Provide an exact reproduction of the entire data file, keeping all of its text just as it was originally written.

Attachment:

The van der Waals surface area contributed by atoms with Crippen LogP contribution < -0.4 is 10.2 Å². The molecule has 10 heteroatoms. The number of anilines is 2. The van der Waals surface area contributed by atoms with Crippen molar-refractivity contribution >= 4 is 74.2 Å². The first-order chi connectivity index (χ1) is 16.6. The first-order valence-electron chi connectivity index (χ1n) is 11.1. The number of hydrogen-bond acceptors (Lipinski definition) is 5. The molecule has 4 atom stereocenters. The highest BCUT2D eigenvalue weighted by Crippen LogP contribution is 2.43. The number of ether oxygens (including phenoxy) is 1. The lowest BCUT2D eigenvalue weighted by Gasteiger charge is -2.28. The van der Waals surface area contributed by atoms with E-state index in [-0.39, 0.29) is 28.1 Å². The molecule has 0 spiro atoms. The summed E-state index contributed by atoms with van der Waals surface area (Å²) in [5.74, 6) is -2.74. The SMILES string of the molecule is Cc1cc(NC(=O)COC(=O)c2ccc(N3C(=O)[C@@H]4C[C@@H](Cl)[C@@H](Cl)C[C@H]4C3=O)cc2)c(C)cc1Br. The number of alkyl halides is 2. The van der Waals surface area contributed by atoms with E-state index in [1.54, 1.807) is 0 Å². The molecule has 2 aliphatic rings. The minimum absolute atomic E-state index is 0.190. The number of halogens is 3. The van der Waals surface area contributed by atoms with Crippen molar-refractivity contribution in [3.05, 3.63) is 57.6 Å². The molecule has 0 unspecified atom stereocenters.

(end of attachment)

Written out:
The van der Waals surface area contributed by atoms with Crippen LogP contribution < -0.4 is 10.2 Å². The molecule has 10 heteroatoms. The number of anilines is 2. The van der Waals surface area contributed by atoms with Crippen molar-refractivity contribution >= 4 is 74.2 Å². The first-order chi connectivity index (χ1) is 16.6. The first-order valence-electron chi connectivity index (χ1n) is 11.1. The number of hydrogen-bond acceptors (Lipinski definition) is 5. The molecule has 4 atom stereocenters. The highest BCUT2D eigenvalue weighted by Crippen LogP contribution is 2.43. The number of ether oxygens (including phenoxy) is 1. The lowest BCUT2D eigenvalue weighted by Gasteiger charge is -2.28. The van der Waals surface area contributed by atoms with E-state index in [-0.39, 0.29) is 28.1 Å². The molecule has 0 spiro atoms. The summed E-state index contributed by atoms with van der Waals surface area (Å²) in [5.74, 6) is -2.74. The SMILES string of the molecule is Cc1cc(NC(=O)COC(=O)c2ccc(N3C(=O)[C@@H]4C[C@@H](Cl)[C@@H](Cl)C[C@H]4C3=O)cc2)c(C)cc1Br. The number of alkyl halides is 2. The van der Waals surface area contributed by atoms with E-state index in [1.54, 1.807) is 0 Å². The molecule has 2 aliphatic rings. The minimum absolute atomic E-state index is 0.190. The number of halogens is 3. The van der Waals surface area contributed by atoms with Crippen molar-refractivity contribution in [3.05, 3.63) is 57.6 Å². The molecule has 0 unspecified atom stereocenters.